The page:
I am fascinated by the ubiquity of Catholicism, the way that it seems that all Catholic grandmas have the same household decorations whether my own (Scotch-Irish Dutch) grandma, the numerous Mexican and Salvadoran and Guatemalan women I worked with, all-Irish grandmas, Polish grandmas…all of them. The sacred heart, the copper last supper, the virgenes and the plaster angels that I really kind of hate. I love how faith is so homely, everyday. I have a fondness for this cross-cultural sharing of faith.
It bothers me also. Tat you know, inflicting women with the need to dust for generations. Certain histories of Catholicism also scare the shit out of me. The inquisition, Catholicism’s role in colonial genocide, that sort of thing. But then there is Celtic, and there is Liberation Theology, Romero, Camillo Torres, the option for the poor. I am divided always.
There is also the whole other experience of shrines all over hillsides and beside roads where I grew up. Walking in Nogales or TJ, and seeing the velvet Jesuses, the Virgen de Guadalupe in every size, shape and form–lit up, in water, on silk shirts– in every size shape and form as I said. A plaster saint for every occasion. There is the collection in my friend Maria’s house, Beverley and Jose’s clock where Jesus’s hands mark the time. I rather love all of this.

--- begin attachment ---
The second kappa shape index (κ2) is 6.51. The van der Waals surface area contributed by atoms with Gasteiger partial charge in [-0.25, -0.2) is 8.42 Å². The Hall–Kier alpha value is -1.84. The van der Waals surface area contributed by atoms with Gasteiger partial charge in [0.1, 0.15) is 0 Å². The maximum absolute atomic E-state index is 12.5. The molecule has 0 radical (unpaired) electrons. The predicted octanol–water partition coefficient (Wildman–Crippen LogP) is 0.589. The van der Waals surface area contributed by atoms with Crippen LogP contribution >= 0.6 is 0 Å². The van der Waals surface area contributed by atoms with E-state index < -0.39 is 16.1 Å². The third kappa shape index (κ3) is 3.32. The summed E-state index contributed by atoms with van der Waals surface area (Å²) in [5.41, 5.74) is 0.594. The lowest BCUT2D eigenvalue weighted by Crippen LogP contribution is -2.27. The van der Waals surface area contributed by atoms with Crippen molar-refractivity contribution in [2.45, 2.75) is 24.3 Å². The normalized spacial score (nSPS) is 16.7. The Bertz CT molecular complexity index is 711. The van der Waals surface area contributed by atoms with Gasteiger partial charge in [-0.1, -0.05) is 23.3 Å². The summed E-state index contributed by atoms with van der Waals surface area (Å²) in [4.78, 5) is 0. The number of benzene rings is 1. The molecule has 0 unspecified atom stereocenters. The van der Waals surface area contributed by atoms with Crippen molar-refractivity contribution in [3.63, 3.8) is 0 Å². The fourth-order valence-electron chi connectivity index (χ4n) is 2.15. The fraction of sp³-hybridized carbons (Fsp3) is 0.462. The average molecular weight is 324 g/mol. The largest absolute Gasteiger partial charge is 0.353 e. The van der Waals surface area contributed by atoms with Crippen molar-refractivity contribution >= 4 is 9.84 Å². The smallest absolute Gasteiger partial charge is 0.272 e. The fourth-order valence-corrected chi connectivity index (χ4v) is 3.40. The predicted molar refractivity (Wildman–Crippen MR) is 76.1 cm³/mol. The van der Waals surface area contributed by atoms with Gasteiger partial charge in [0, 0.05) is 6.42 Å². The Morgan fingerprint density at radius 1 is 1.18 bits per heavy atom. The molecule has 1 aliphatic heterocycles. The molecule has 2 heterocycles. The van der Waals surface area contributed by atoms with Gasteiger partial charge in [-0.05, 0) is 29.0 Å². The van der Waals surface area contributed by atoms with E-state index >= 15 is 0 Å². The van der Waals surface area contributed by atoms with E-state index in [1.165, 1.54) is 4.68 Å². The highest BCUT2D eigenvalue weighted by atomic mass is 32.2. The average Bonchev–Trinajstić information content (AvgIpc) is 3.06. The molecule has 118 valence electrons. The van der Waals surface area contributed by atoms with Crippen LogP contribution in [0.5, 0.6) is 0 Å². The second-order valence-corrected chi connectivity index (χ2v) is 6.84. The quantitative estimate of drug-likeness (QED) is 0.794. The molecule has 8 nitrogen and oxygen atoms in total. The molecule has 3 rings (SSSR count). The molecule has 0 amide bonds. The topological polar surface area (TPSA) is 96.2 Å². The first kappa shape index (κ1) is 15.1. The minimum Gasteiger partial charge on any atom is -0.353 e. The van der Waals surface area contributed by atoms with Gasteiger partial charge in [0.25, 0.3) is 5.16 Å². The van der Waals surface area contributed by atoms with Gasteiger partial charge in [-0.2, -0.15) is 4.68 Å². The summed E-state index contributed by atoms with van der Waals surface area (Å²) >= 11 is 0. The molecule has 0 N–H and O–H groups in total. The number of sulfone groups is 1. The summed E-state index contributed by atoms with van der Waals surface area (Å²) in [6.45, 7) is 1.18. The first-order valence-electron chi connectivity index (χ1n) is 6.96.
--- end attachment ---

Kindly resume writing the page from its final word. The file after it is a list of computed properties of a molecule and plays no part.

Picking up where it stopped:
So while we did not enter Maltese homes, the ubiquity of saints on every street astonished me, along with the museum exhibits of high art down to donations of homemade dioramas and sacred scenes for personal altars. They seem to show that Malta may possibly have raised the stakes a little. Bahia, Brazil might still be the winner for creepiest of all religious art, but some of these came close.
The spurting of the milk (Wignacourt Museum, Rabat)
Camp soliders and a beheading with blood and something unknown spurting — as already pictured:
The present and future shown by the single head on and off:
Sweet 12 pound baby Jesus(es)! (San Xavier where I grew up does this figure-in-a-glass-case pretty good too though)
Saints in a depiction of the plague
Angels’ heads on plates, an unlikely pomegranate
A lovely sacred heart:
There is the whole of St John’s Co-Cathedral, but I’ve already written about that. Caravaggio, of course, does something so powerful, and so very very different than this yet in some ways still in this realm. It is interesting to think what unites them, what makes his work different, but he perhaps owes something to saints emerging from dark grottoes.
Anyway, from the Museum at St Agatha’s Catacombs, Rabat
Those soldiers to the right? They were everywhere, dressed slightly differently and in different colours.
From the Museum at the Inquisitor’s Palace in Valletta:
What’s that George? You saw who doing what where?
I spose we could end with what no one expects…